Posted: Wed Jan 30, 2008 11:48 am
by Zender
I've did a quick check (well, it actually took me about an hour, because I forgot it's not a good idea to search for Intel vendor code in the R32 BIOS, as there weren't any Intel wireless cards back then...) and found the whitelist checking routine, the comparison against list is identical, just some more instructions around, but seems to return success/failure the same way as the T60 and T4x ones).

The "magic bytes" I've talked earlier shouldn't be a concern, because they already were in the T4x BIOSes and you could modify the card IDs without breaking anything, so they're not checksums (or not checked at least).

The only possible problem left might be that changing the return value (a "true/false" value) might not be enough, because there could be some more (verifying?) checks later, so I still don't recommend using it on working machines, until I'm confirmed it doesn't do any harm (waiting for results).

Posted: Wed Jan 30, 2008 12:24 pm
by Jumme
Dunno if this is relevant to you, but here´s a HP owner who crashed his BIOS, but still managed to reflash with a "Phoenix BIOS Crisis Recovery Diskette".

Im gonna just try to switch a number in the whitelist with my own brandnew Broadcom Wireless mpci, I think. :roll:

Posted: Wed Jan 30, 2008 8:47 pm
by Switchcorp
Zender wrote:Waiting for the results of testing BIOS modifications on a T41 with bad video chip. The "magic bytes" are there too, so if it can boot when modified and bypass the check, I think we can safely expect the same from T6x. The whitelist-checking routine is almost the same in T41 and T60 BIOS.
When do you expect to have the results of your test ?

Now i'm hesitating between an onboard wwan (with management by using Fn+F5 to disable it) or a pcmcia wwan card with butterfly antenna (because i don't want to withdraw it from the pc).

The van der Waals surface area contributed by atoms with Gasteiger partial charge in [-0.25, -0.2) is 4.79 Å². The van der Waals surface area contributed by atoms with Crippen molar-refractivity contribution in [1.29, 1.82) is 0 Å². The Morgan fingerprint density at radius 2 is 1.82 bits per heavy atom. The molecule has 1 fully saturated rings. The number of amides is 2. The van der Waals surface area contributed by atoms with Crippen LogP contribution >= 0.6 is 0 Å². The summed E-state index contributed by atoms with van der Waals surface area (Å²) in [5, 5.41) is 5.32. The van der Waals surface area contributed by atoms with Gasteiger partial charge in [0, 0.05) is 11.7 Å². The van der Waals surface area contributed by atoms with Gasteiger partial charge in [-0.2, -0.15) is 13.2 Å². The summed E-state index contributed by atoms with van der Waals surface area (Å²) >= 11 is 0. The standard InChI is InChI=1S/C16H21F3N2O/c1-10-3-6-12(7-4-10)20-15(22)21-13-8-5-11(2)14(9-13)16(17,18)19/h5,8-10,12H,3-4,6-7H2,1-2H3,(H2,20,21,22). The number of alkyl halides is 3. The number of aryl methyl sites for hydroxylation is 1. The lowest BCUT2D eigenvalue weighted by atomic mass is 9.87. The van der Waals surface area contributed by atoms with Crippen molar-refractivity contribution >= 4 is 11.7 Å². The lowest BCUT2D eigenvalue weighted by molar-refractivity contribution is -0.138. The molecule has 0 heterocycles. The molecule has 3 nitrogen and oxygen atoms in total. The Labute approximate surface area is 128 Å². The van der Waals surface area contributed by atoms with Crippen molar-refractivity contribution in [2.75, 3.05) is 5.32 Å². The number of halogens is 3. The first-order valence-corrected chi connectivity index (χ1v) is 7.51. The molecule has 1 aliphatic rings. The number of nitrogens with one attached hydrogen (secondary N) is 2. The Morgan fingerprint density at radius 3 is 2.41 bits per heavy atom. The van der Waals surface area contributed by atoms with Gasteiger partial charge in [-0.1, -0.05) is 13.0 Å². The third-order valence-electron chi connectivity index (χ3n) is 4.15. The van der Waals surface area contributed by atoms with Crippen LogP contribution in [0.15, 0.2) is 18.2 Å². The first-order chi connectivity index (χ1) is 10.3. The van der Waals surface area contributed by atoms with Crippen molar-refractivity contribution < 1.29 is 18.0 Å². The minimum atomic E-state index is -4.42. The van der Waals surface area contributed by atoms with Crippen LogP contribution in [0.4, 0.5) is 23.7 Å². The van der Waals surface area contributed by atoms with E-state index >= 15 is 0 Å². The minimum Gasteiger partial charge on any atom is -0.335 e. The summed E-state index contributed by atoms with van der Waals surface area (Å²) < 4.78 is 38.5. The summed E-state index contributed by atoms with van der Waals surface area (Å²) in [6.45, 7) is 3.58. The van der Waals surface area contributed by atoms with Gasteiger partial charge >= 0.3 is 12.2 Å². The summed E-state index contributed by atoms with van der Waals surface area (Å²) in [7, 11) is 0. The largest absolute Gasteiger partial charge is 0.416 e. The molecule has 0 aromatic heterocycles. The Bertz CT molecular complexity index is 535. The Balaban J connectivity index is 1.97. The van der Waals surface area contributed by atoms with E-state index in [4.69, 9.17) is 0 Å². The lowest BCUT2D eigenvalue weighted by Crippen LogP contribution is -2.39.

:twisted: Why are those Lenovo Cingular branded card so hard to unlock ! :cry:

I hope that your modifications will lead to a free way to bypass Lenovo limitation :)

Posted: Wed Jan 30, 2008 10:41 pm
by Zender
A forum member here said he had a few T4x with bad video chips and would allow them to be guinea-pigs. So when he tests it, then he tests it :)

Though I can do nothing about card locks. Actually now I'm also thinking of buying generic MC8775 because of the hassle connected with unlocking the Lenovo branded one (even if I wanted to use Vodafone, it doesn't have any 3G service here).

great work, t30 for testing

Posted: Thu Jan 31, 2008 5:39 am
by bonnem
Ey Guys,

thanks for the great work so far. I still have the same 1802 with a proper (like Lenovo) Intel wireless card on my T60

I have tried modifying the BIOS also in the past, but unfortunately couldn't find the right scripts for Linux/Mac OSX (no windows here)

subscribed to this page and also waiting for an update. If it's usefull: I've got a spare T30 around for testing. Got rid of the 1802 message there by another script, but maybe Zender wants to test a modification on thatone also.

Posted: Sat Feb 02, 2008 12:55 pm
by Zender
Success has been reported with T30 - thank you very much, bonnem. A not-approved card worked without any other patch (like no-1802 or modifying the whitelist), just the modified BIOS.

Excellent News...

Posted: Sat Feb 02, 2008 1:16 pm
by maimbourg

Excellent news and great work in conquering this restriction.